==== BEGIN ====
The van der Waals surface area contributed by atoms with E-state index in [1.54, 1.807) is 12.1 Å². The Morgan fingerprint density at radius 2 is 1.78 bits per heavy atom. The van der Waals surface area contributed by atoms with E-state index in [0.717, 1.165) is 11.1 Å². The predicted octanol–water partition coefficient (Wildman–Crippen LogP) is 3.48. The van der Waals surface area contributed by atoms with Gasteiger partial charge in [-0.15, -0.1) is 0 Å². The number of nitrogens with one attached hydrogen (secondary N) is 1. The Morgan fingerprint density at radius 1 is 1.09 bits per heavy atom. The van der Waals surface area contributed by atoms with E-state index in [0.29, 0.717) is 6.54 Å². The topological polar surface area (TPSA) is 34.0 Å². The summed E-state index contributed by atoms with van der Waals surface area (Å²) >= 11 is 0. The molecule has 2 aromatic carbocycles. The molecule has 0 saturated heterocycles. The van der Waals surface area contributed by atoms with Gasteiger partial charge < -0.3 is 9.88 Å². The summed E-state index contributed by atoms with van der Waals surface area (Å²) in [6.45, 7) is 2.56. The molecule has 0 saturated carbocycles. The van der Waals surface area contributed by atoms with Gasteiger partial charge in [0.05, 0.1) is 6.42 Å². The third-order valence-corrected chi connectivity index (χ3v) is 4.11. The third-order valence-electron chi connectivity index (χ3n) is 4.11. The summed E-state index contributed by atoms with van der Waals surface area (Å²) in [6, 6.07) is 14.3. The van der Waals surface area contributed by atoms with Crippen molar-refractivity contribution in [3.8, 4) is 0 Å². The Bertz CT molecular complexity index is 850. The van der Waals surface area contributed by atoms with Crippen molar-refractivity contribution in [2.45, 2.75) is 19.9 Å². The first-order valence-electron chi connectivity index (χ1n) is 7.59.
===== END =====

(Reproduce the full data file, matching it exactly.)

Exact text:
The van der Waals surface area contributed by atoms with E-state index in [1.54, 1.807) is 12.1 Å². The Morgan fingerprint density at radius 2 is 1.78 bits per heavy atom. The van der Waals surface area contributed by atoms with E-state index in [0.717, 1.165) is 11.1 Å². The predicted octanol–water partition coefficient (Wildman–Crippen LogP) is 3.48. The van der Waals surface area contributed by atoms with Gasteiger partial charge in [-0.15, -0.1) is 0 Å². The number of nitrogens with one attached hydrogen (secondary N) is 1. The Morgan fingerprint density at radius 1 is 1.09 bits per heavy atom. The van der Waals surface area contributed by atoms with E-state index in [0.29, 0.717) is 6.54 Å². The topological polar surface area (TPSA) is 34.0 Å². The summed E-state index contributed by atoms with van der Waals surface area (Å²) >= 11 is 0. The molecule has 2 aromatic carbocycles. The molecule has 0 saturated heterocycles. The van der Waals surface area contributed by atoms with Gasteiger partial charge < -0.3 is 9.88 Å². The summed E-state index contributed by atoms with van der Waals surface area (Å²) in [6.45, 7) is 2.56. The molecule has 0 saturated carbocycles. The van der Waals surface area contributed by atoms with Gasteiger partial charge in [0.05, 0.1) is 6.42 Å². The third-order valence-corrected chi connectivity index (χ3v) is 4.11. The third-order valence-electron chi connectivity index (χ3n) is 4.11. The summed E-state index contributed by atoms with van der Waals surface area (Å²) in [6, 6.07) is 14.3. The van der Waals surface area contributed by atoms with Crippen molar-refractivity contribution in [3.8, 4) is 0 Å². The Bertz CT molecular complexity index is 850. The van der Waals surface area contributed by atoms with Crippen molar-refractivity contribution in [2.45, 2.75) is 19.9 Å². The first-order valence-electron chi connectivity index (χ1n) is 7.59.